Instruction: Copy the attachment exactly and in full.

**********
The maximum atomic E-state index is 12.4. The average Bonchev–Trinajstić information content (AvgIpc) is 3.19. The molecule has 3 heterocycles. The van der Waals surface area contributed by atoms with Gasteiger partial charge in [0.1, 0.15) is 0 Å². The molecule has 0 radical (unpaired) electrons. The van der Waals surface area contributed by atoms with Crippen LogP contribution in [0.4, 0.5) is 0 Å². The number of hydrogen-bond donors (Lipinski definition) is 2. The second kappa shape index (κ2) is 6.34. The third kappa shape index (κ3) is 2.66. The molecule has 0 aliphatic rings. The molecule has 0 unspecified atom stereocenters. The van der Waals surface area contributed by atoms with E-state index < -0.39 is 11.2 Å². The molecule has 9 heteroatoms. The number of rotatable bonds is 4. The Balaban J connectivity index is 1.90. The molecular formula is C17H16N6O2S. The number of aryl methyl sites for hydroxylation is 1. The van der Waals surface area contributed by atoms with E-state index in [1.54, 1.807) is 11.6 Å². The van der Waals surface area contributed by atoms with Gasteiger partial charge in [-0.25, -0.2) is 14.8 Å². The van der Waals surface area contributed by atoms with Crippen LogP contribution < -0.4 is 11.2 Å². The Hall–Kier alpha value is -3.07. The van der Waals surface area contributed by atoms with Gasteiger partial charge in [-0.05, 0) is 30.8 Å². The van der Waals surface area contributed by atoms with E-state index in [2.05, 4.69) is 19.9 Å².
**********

The maximum atomic E-state index is 12.4. The average Bonchev–Trinajstić information content (AvgIpc) is 3.19. The molecule has 3 heterocycles. The van der Waals surface area contributed by atoms with Gasteiger partial charge in [0.1, 0.15) is 0 Å². The molecule has 0 radical (unpaired) electrons. The van der Waals surface area contributed by atoms with Crippen LogP contribution in [0.4, 0.5) is 0 Å². The number of hydrogen-bond donors (Lipinski definition) is 2. The second kappa shape index (κ2) is 6.34. The third kappa shape index (κ3) is 2.66. The molecule has 0 aliphatic rings. The molecule has 0 unspecified atom stereocenters. The van der Waals surface area contributed by atoms with E-state index < -0.39 is 11.2 Å². The molecule has 9 heteroatoms. The number of rotatable bonds is 4. The Balaban J connectivity index is 1.90. The molecular formula is C17H16N6O2S. The number of aryl methyl sites for hydroxylation is 1. The van der Waals surface area contributed by atoms with E-state index in [1.54, 1.807) is 11.6 Å². The van der Waals surface area contributed by atoms with Gasteiger partial charge in [-0.25, -0.2) is 14.8 Å². The van der Waals surface area contributed by atoms with Crippen LogP contribution < -0.4 is 11.2 Å². The Hall–Kier alpha value is -3.07. The van der Waals surface area contributed by atoms with Gasteiger partial charge in [-0.05, 0) is 30.8 Å². The van der Waals surface area contributed by atoms with E-state index in [2.05, 4.69) is 19.9 Å².